Eating for Energy

By Emmy Bawden

It’s no secret that good nutrition is key to getting the most out of your workouts, but if you’re confused about what to eat and when, you’re not alone. Here are some science- backed tips to get you started.


Noshing before working out is a game-changer for energy and performance. Your pre-workout fuel should be carb- focused to help prevent dips in blood sugar that occur during exercise and affect performance. Carbs consumed over two hours before exercise will also replenish stored muscle glycogen, which is released and used for energy (particularly in intense and endurance exercise). Diets that are too low in carbs have been associated with muscle fatigue from depleted glycogen, resulting in negatively impacted performance and recovery.

A general recommendation for eating carbs before moderate- intensity exercise such as hiking is to eat 0.5-2 grams per pound of body weight one to four hours beforehand. For reference, a banana is 30 grams and 1⁄2 cup of oatmeal has 15 grams.

Workout recovery is optimized if you have some protein before your workout as it allows amino acids (protein building blocks) to be available for your muscles to rebuild and repair. Pairing carbs with about 10-20 grams of protein creates a better muscle refueling and building response, and reduces cortisol (aka main stress hormone that breaks down muscle).

Lastly, if you are exercising within an hour, choose low-fiber and low-fat choices, as these are less likely to cause digestive issues during your workout. (Tip: Watch out for protein powders with high fiber contents from added inulin or chicory root!)

The general rule of thumb is to eat one to four hours pre-workout, giving more time before intense exercise like HIIT workouts and spin classes. Here are some ideas on what to eat if your workout starts in:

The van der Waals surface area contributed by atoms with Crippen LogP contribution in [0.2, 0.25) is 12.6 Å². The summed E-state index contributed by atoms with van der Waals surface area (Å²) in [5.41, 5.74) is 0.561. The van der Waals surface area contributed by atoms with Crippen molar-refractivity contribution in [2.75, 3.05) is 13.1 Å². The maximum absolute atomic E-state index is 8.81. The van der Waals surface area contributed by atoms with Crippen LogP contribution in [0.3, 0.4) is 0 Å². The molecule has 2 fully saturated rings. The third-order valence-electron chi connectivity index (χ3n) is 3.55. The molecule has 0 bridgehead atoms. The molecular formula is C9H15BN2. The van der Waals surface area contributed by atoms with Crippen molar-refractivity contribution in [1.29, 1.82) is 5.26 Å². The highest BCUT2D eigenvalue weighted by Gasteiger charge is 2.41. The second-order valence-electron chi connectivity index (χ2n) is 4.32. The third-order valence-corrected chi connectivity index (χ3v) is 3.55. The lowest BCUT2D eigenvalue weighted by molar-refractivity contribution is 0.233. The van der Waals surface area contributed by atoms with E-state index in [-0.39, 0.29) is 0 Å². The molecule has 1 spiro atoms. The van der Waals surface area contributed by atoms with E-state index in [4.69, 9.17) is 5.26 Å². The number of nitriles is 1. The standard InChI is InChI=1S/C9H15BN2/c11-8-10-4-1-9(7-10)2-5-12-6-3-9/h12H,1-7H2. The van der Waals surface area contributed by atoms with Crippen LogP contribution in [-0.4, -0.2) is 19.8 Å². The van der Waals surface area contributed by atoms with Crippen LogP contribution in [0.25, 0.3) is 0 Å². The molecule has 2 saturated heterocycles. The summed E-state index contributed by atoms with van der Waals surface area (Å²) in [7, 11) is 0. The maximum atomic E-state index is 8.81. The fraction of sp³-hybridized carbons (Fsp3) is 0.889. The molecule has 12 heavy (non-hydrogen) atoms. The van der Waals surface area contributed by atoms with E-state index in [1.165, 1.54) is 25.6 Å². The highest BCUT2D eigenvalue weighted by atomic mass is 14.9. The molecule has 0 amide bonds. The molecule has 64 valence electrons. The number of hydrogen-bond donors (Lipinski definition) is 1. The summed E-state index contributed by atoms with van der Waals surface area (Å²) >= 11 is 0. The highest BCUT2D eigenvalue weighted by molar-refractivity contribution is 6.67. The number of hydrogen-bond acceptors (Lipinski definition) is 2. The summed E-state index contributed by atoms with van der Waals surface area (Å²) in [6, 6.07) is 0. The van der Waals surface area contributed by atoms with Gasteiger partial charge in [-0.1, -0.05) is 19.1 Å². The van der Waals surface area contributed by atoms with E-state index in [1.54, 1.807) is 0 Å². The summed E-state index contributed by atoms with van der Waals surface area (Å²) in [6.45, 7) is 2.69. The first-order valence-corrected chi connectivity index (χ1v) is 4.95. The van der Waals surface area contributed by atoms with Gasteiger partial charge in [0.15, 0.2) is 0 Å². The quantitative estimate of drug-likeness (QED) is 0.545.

• More than two hours: Veggie stir fry with lean protein and soba noodles
  • Less than two hours: One to two slices of whole grain bread, one to two tablespoons of nut butter, and a half or whole banana
  • One hour or less: 6 oz. of low-fat Greek yogurt and one-half cup berries

If you find yourself struggling energy-wise to get through a workout, you may need to up the amount of pre-workout fuel you’re eating (especially carbs) or try eating a little closer to your workout by keeping energy bites or nutrition shakes in your gym bag for quick fuel (OWYN shakes are my pick for this). Also, if you tend to eat early or small dinners, you may have less energy for morning workouts, and a pre-workout mini-breakfast could help.


Afterwards, your body’s goal is to rebuild glycogen stores and repair muscle proteins, and the ideal window for supporting this with post-exercise fuel is within 30-45 minutes. To maximize glycogen resynthesis and muscle protein growth, shoot for 50-75 grams of carbs and at least 10-20 grams of protein. Including antioxidant-rich fruits and veggies also enhances recovery. Try a veggie omelet with avocado and breakfast potatoes; a smoothie with yogurt, banana, berries and flaxseed; or a power bowl with quinoa, veggies, chickpeas and tahini.


Fasted cardio is essentially exercising on an empty stomach after waking. While many are interested in its proposed ability to burn fat more effectively, this outcome is not backed by science and instead we see exercise intensity and volume is compromised. On the other hand, exercising in the fueled state first thing has been shown to improve performance and endurance by replenishing liver glycogen, steadying blood sugar and providing energy.

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